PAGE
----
by Mandy Moran Froemming
The Anoka City Council has given the official go-ahead to move Castle Field to the Anoka High School.
The council Feb. 6 unanimously agreed to order the plans for the project, two weeks after it was presented with a recommendation on the design for a new ball park from the Castle Field Committee.
“I think every one of us is just so excited to think about town ball and this magnet up there,” said Councilmember Steve Schmidt. “When this gets used we don’t really have any idea how sought after this is going to be. We look at Castle Field and what we have today, but it is really going to be quite extraordinary.”
The ball park will be located on the high school campus, south of the ice arena and north of the soccer fields, on land donated by the Anoka-Hennepin School District.
Current cost estimates are $1.9 million for the completed ball field and stadium.
City Manager Tim Cruikshank said the value of the baseball field is even higher than that nearly $2 million price tag, because a dollar figure has yet to be put on that land being donated by the school district.
“We’ve got major players involved to make this thing happen and the first is the school district by donating the property,” said Cruikshank. Those players also include the Anoka American Legion Post 102 with its donation of the land for the existing field.
The $1.2 million from the sale of that property to HealthPartners has been unofficially earmarked to pay for the new ball park. The council has also been supportive of closing a funding gap of $340,000 to get the first phase of the field under way, although that will need to be addressed officially by the council when it accepts construction bids later this spring.
At last week’s meeting, Public Services Director and City Engineer Greg Lee told the council that the project will be bid in two pieces. The first will be the playing field and amenities associated with it. The second, the concession, storage and restroom building located under the bleachers, will come a few months later.
“It looks very similar to a stadium, it’s a bleacher system and there would be a building system underneath the bleachers where there would be storage, concessions, restroom facilities located,” said Lee.
Delaying the contract award on the building will give the city and stakeholders time to generate the $400,000 needed to complete the building.
Cruikshank said there is already a fund-raising committee coming together with plans to kick off a capital campaign.
“We’re going to involve the community to bridge that gap,” he said. The committee will be talking to local contractors, hoping to get them to contribute time or materials to the project.
Cruikshank said there will also be a grassroots fund-raising campaign kick off at some point, along with possible naming rights and aggressive advertising opportunities for the field.
These all will require the council’s approval.
Councilmember Jeff Weaver complimented city staff on working with a large number of stakeholders to find consensus on the Castle Field move from its current Highway 10 location.
“It could have been a very hot potato moving Castle Field from its present location and you put together a wonderful group that worked hard and has taken ownership in this project,” said Weaver.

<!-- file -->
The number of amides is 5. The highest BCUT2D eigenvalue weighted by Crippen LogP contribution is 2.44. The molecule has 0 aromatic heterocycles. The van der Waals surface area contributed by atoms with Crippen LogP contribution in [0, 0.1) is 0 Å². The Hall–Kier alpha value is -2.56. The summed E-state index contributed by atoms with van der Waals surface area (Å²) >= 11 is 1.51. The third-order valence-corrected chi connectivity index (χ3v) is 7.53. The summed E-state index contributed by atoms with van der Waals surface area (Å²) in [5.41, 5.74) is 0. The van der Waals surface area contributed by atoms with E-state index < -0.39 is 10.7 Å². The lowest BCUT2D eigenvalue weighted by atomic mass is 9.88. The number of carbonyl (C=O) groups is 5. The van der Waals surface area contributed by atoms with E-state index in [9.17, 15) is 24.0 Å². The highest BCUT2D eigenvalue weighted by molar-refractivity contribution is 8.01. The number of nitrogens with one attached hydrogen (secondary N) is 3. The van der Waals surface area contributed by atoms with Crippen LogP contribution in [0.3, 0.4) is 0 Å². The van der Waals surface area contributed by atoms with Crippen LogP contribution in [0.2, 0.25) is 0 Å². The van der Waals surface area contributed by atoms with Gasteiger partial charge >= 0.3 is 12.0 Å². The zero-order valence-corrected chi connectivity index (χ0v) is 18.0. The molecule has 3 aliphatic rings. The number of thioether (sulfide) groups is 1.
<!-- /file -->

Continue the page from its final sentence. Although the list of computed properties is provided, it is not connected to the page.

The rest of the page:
This isn’t the first time the city has tried to relocate the ball field. Back in 1989 there were plans for a developer to build a motel on the site and Castle Field at that time was also headed up to the high school.
But when the motel project didn’t go through, the ball field stayed put – aging to the point where the city had to decide whether it would make a significant investment in upgrading the field or start from scratch.
Castle Field was built in 1949 at a cost of $12,500, according to ABC Newspapers archives. Federal Cartridge Company donated $3,500 to the field’s construction, while community members when door to door in the 1940s collecting donations for what was initially known as Greenhaven Memorial Field.
The first game was played in the summer of 1950. In 1953 it was dedicated as Willard Castle Memorial Field. Castle, an employee of Anoka’s water and light department, died at the age of 26 when he was electrocuted on the job in June 1952.
He was not only a well known ballplayer and athlete, he also had put in many hours of work preparing the ball park for its opening in 1950, according to a story in the July 7, 1989 edition of the Anoka County Union.
As part of the new ball park, the city is making a special effort to preserve the history of the community landmark.
“There was a time where some people might say that Anoka was derelict in its duty in trying to preserve history and I think some buildings were torn down and that was a shame,” said Councilmember Mark Freeburg. “But I think now our city has become a lot more sensitive to carrying on the heritage and the artifacts. This is a fine example of that the city is doing that.”
This was a priority for the Castle Field Committee, the stakeholder group that met for over 22 months to come up with a plan for the relocation.
“They wanted to make sure we preserved that history and brought that history over to the new Castle Field,” said Lee.
Monuments and memorials at the existing ballpark will be brought into the new Castle Field incorporated into the ball field’s plaza. Dugout memorials to past coaches Wayne Dietz and Dick Johnson can also be transferred to the new field.
Mandy Moran Froemming is at email@example.com